All of this reminded me of another exquisitely ambiguous viewing experience, Exit Through the Gift Shop, the outstanding film about street art genius Banksy. It presents as documentary but leaves you (or at any rate, left me) wondering whether the central character, Mister Brainwash, was fabricated. He's such an outrageous character, and his commercial success as depicted in the doco such damning evidence of the cynical commercialisation of art, that it all seems too perfectly perverse to be true. A couple of years after watching it, I still find myself on the fence about Exit Through the Gift Shop's documentary status. And that's actually something I absolutely love about it -- and in some ways perhaps I'd prefer not to know the truth -- because it so effectively acts out one of the key questions it raises, regarding the importance of authenticity or truth as a value in the art world.

Now, as irritatingly and gleefully postmodern as some might like to get here, rejoicing - or wallowing - in the unknowability of the truth of it all, let me prepare to draw a conclusion: Exit succeeds because of its ambiguity, where Apocalypse falters. Let's be fair: if the show succeeds, it's despite any doubts about Derren Brown's and his subject Steven's veracity, not because of them. Audience doubt about Brown's truthfulness puts a dent in Apocalypse as an experiential scenario. To the extent that people doubt the authenticity of the deception, so to speak, to that extent the exercise is not quite working.

So much for questions of plausibility, ambiguity and fakery. Now I want to come at this from another angle.

Here's what Brown says about the motivation for staging an apocalypse for his victim. "In an effort to help Steven realise the value of the things he has, like his family, home and friends, I took them all away from him by creating the end of the world, through a deadly meteor strike."

But of course, there's a simpler way to end the world.

By sheer coincidence, just hours after viewing Apocalypse and then having a big group of friends over for dinner, I was revisiting the 1999 classic Fight Club, a testosterone- and irony-fuelled film essentially about living to the full. I hadn't watched it for maybe ten years. (If you haven't seen it, please do; but there are no spoilers below.)

A sequence about halfway through exemplifies the perversely life-affirming spirit of the movie, when the two lead actors, Brad Pitt and Edward Norton, conduct what they call a "human sacrifice", whereby the life of a Korean convenience-store owner is threatened, as an existential goodwill intervention. At gunpoint, the hapless shopkeeper is told, "Raymond, you're going to die". He's asked what he wanted to be in life before settling for quik-e-mart drudgery. The answer: a vet. Holding a gun to the poor man's head, Pitt takes his drivers' licence away, telling him, "I know where you live. If you're not on your way to becoming a veterinarian in six weeks, you will be dead." They let him go.  What was the point of that, demands an exasperated Norton. Replies Pitt: "Tomorrow will be the most beautiful day of Raymond K. Hessel's life. His breakfast will taste better than any meal you and I have ever tasted."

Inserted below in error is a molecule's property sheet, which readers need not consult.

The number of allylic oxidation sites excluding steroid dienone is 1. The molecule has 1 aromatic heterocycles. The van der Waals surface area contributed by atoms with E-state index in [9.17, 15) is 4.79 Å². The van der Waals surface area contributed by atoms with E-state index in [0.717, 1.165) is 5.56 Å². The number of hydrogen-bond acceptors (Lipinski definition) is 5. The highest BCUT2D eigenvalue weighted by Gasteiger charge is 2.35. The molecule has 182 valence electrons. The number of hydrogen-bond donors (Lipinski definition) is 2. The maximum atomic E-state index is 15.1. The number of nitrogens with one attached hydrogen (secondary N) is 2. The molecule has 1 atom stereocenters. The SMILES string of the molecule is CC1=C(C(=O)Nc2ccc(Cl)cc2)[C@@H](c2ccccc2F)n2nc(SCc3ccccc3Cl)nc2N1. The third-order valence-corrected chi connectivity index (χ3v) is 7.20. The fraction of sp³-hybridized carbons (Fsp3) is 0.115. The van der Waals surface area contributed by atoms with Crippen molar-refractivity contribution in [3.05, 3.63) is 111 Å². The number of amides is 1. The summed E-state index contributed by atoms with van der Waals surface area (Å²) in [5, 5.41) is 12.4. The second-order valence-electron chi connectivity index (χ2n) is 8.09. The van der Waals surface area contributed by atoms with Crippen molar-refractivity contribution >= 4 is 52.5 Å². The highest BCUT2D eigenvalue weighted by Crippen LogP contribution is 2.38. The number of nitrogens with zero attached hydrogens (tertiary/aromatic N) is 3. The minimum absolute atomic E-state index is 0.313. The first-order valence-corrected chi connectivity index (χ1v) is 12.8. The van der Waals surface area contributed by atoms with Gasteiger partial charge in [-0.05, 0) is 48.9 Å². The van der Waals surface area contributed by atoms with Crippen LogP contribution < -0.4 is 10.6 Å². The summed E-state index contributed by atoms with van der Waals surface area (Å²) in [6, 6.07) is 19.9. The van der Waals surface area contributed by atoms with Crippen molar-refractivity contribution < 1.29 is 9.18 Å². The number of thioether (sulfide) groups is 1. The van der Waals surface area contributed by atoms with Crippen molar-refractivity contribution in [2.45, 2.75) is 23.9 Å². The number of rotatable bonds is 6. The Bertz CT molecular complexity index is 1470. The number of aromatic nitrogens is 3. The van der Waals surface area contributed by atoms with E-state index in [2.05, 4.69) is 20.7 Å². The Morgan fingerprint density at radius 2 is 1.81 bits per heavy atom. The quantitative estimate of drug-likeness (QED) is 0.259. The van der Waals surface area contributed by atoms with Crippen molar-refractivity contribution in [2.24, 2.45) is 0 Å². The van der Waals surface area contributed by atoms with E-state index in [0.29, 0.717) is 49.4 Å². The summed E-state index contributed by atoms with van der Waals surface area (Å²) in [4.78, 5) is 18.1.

Here again, almost word for word, is the question behind Apocalypse (quoted at the top). There's a climactic confrontation later on between the two leads, when Pitt's trickster says to Norton's sceptic: "If you were to die right now, how would you feel about your life?"

My point is simply this -- and thanks, Fight Club, for the reminder: the whole planet need not be jeopardised in order for a person to experience a revelation about their life. If a single moment of staring into the abyss can be used to reactivate a sense of purpose and direction, there's more than one way to get at it.

I'm not for a moment suggesting (however compelling a TV show it might have made) that Derren Brown could or should have made a program based on directly threatening the life of a subject. But from an experience design standpoint, there's a curious quality of using a sledgehammer to crack a walnut in Apocalypse. Of course the grandiosity of the simulated experience is all by itself a large part of the point, in terms of televisual entertainment.
But in fact, what I think Brown and his team are doing most effectively here, with this complex exercise in forcing suspension of disbelief, is to dramatise vividly the fact and extent of the constructedness of mediated reality, or  -- if this makes it any clearer -- the mediatedness of our experience of wider systemic realities. Few of us are in a position to register first-hand most big-picture world news stuff, be it economic crisis or volcanic eruption or political upheaval. Almost all comes to us second-hand, through a handful of vectors (devices, sources, individuals) cross-cutting our sensorium. No, this isn't a new thought. But the show is a kind of masterclass in the partiality and manipulability of the tiny straw through which we get to receive only a fraction of a far bigger reality. 

And recognition of the excessiveness inherent in making widespread crisis, rather than personal mortality, the focal point for a "revaluing life" experiment also led to something else I'd sensed was missing from the show. The serendipitous encounter with Fight Club's counterexample helped clarify for me what that something was.